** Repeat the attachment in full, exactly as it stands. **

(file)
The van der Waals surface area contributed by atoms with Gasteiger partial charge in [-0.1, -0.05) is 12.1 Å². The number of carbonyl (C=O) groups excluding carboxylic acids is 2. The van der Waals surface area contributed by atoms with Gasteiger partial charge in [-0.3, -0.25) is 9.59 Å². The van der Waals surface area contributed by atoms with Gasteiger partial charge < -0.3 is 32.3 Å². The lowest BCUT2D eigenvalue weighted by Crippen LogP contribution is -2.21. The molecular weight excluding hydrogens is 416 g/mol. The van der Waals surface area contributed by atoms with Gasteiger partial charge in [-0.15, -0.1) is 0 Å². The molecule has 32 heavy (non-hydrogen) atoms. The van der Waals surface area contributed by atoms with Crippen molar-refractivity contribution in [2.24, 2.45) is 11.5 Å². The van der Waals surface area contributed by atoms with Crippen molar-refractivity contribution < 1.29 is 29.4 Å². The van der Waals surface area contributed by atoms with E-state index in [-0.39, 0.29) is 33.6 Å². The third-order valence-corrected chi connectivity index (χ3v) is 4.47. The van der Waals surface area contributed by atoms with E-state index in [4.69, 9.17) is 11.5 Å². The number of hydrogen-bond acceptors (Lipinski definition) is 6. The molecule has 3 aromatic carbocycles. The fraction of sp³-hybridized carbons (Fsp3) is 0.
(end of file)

The van der Waals surface area contributed by atoms with Gasteiger partial charge in [-0.1, -0.05) is 12.1 Å². The number of carbonyl (C=O) groups excluding carboxylic acids is 2. The van der Waals surface area contributed by atoms with Gasteiger partial charge in [-0.3, -0.25) is 9.59 Å². The van der Waals surface area contributed by atoms with Gasteiger partial charge < -0.3 is 32.3 Å². The lowest BCUT2D eigenvalue weighted by Crippen LogP contribution is -2.21. The molecular weight excluding hydrogens is 416 g/mol. The van der Waals surface area contributed by atoms with Gasteiger partial charge in [-0.15, -0.1) is 0 Å². The molecule has 32 heavy (non-hydrogen) atoms. The van der Waals surface area contributed by atoms with Crippen molar-refractivity contribution in [2.24, 2.45) is 11.5 Å². The van der Waals surface area contributed by atoms with Crippen molar-refractivity contribution < 1.29 is 29.4 Å². The van der Waals surface area contributed by atoms with E-state index in [-0.39, 0.29) is 33.6 Å². The third-order valence-corrected chi connectivity index (χ3v) is 4.47. The van der Waals surface area contributed by atoms with E-state index in [4.69, 9.17) is 11.5 Å². The number of hydrogen-bond acceptors (Lipinski definition) is 6. The molecule has 3 aromatic carbocycles. The fraction of sp³-hybridized carbons (Fsp3) is 0.